- Important: All passwords were reset on 06/15/11. Old passwords will no longer work. Click here to retrieve your password.
- Subscribe to Our Free Dewsletter
We are non-commercial, all volunteer and supported by our readers. Please help sustain the Dew by making a donation.
Number of posts: 2
Email address: email
Subscribe to my RSS Feed: http://likethedew.com/author/joeyledford/feed/
Posts by Joey Ledford:
The great philosopher Mick Jagger sang it best: “What a drag it is getting old.”
One of the worst parts of the affliction the Stones’ song recalls is that not only are you putting on years, but the people you begat are getting that way as well. Or at least they are getting old enough that they don’t need the nest anymore.
ELKMONT, Tenn. — One spectator likened it to Aunt Melba’s Christmas lights. Another described the trek through the darkness to see the show as a Halloween for adults without candy and the annoying trips up steps to knock on doors. “Woo,” said a third. “This is SOOO cool.” This magnificent display of nature is known as Elkmont’s synchronized lightning bugs. Photinus carolinus, one of 14 species of fireflies that inhabit the Great Smoky Mountains National Park, pick a two-week window each June to do their thing. Accounts differ when people are asked to describe this eerie explosion of fluorescence. From watching individual fireflies among thousands, it appeared to me that they light six consecutive times within about six seconds. Then darkness prevails for a like period before the cycle begins anew. Some felt the glow swept through the woods in a right to left wave. The phenomena appears to be […]
Worthy of Comment
Also on the Dew
I recently had the pleasure of roaming about the grounds of the Carter Center in Atlanta. It was an early Sunday morning before any of the buildings were open and I had the place pretty much to myself except for one lady who volunteers there and was fidgeting around in one of the small side gardens. I didn’t tromp over the entire thirty-five acres, but I covered enough to be impressed with the design and the number of large Oaks that provided much needed shade from the bright sunshine and heat. The visit took me back in time to when I w Read on →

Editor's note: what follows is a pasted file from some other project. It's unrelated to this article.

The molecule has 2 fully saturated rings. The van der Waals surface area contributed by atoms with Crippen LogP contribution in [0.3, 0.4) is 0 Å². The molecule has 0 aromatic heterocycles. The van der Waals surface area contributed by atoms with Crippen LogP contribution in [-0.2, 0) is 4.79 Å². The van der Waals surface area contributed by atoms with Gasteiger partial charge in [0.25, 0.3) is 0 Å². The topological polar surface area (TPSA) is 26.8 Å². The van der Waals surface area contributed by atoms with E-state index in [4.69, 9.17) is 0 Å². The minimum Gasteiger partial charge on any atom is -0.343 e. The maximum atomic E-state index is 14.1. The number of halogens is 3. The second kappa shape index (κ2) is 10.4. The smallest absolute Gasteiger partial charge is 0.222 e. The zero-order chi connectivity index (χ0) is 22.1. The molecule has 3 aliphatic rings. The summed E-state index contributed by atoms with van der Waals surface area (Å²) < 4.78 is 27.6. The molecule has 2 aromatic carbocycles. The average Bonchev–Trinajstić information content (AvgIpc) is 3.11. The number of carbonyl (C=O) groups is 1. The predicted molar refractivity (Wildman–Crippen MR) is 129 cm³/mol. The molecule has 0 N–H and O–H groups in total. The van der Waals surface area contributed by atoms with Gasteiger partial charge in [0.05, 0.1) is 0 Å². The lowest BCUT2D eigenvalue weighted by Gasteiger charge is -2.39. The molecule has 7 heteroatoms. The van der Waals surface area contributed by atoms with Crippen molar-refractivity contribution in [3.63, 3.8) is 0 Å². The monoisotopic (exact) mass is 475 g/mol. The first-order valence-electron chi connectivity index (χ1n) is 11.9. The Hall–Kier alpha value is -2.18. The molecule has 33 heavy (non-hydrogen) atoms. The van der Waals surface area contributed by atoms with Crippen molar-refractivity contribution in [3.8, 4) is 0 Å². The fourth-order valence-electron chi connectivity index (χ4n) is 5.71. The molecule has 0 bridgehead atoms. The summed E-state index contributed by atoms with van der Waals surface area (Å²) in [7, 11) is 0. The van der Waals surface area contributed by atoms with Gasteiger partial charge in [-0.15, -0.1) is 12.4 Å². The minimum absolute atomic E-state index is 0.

Every human culture, it seems, has had some notion of the sacred, and has placed that notion at the center of its worldview. From this, we can conclude several things: 1) that a sense of the sacred – like other universals, such as language and music – is an inherent part of our humanity; 2) that therefore we can conclude that this sense has served the cause of life of our kind through the eons in which we developed; and 3) that the experience of “the sacred” possesses an important kind of power, that it is not just an inherent part of us b Read on →
By now, most of us know that 28 July 1914 marks the formal beginning of WWI when the Austro-Hungarian Empire declared war on Serbia. Within a few days, most of the other nations of Europe had decided to unleash their own dogs of war in a complicated array of alliances that obliged them to come to the aid of their pals and fellow monarchs. Perhaps toward the end of the carnage a few years later, the phrase “How’s that working out for you?” was coined. It’s been quite a century since that war broke out. When the guns starting firing in August, Read on →
There were superficial reasons—when he thundered on the political scene at the Democratic Convention in 2004 and then rode on the wave of that thunder to his election in 2008—to compare Barack Obama with Abraham Lincoln. There was the Illinois connection, for instance, and the gifted orator connection, and the “new birth of freedom” connection. Add to these the evident high esteem, even reverence, held by Obama for that towering mentor of his spirit, and it is easy to link the two of them. But what about things deeper than the surface? A sobering intimation arose in me, in the wake of the Read on →